Roger recalls Aristotle’s adage from 350 BCE: “The more you know, the more you realize you don’t know.” As he has aged he’s discovered that although the sphere of his knowledge may have expanded, the number of unknowns surrounding it have multiplied, leaving him unable to keep up and convincing him he’s learned nothing. Each day when he turns on the news and sees more innocent people dying in the neolithic war for land, power and whatever, any sense of wonder he has left turns to despair—for the world, for his family, for himself and for any future he could hope for past  his lifespan.

Some years back, Roger took up plein air painting to avoid despair, and since it was new to him at that relatively late age, the act of painting outdoors rekindled his sense of accomplishment. As he grew proficient at the task and began to sell his canvases, it was like he was reborn. Whether a placebo or a cure, a bi-monthly dose of testosterone prescribed by his doctor also seemed to reinvigorate him, as did a low dose of Xanax that helped him reduce his mounting feeling of anxiety that had grown worse over time. Cholesterol medication reduced the growth of plaque in his arteries and other meds lowered his blood pressure, so that beyond some aches and pains that come with age, he’s physically healthy, for now.

When he closed down his business, he began to write, and once again it helped him conquer his self-imposed demons. Witches are everywhere! he knows. And they can disguise themselves as anything or anyone to consume us as age turns us first to stone and then to dust.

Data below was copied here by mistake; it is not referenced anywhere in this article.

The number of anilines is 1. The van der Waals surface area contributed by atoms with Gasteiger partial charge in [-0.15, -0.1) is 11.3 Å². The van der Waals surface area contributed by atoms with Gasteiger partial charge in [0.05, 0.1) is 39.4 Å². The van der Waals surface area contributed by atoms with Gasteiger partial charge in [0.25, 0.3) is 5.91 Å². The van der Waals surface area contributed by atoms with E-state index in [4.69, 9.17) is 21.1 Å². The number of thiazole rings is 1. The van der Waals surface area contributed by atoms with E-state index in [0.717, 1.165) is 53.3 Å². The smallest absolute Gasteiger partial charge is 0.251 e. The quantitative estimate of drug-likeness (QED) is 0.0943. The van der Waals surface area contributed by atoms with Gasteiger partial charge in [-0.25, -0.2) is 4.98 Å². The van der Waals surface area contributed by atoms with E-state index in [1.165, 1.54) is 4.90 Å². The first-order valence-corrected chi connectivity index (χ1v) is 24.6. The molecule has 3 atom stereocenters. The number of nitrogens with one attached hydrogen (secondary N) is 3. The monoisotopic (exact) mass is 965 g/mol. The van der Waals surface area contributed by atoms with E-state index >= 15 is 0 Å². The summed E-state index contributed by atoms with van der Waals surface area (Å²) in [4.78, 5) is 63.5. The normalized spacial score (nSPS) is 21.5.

What of the future? he thinks, as he hears Dorothy telling Suzie that it’s time for bed, after which his wife clicks the light off, closes the door and pads quietly down the hall to the couple’s bedroom.

He loves and admires his wife. She’s so much stronger than he is. She doesn’t obsess over age or her imminent demise as does he. She seems more accepting of her fate.

What of the future? The idea again flashes before him as he types the words on his keyboard and they appear on the screen.

“Will we ever learn?” follows beneath the first set of words, and then another:

“There are witches everywhere!”

Roger begins to imagine a time some 50 years from now. He wonders if the human race will have learned to get along for the sake of its own existence, or will it have begun a slow, or perhaps not so slow, descent to extinction.

The darkness in his mind fades as he imagines that perhaps some good might come out of just writing about the world of tomorrow. But then he quickly realizes that he’s probably delusional, and that the best outcome might be to only save himself, from himself, as long as possible.

Under his last entry, he spaces down and types “Chapter One,” and below it he enters the phrase, “Goddammit! How much reality can we take?” 

He then waits for the witches to arrive to wrap their clawing arms around his aging body and infuse him with, he hopes, inspiration.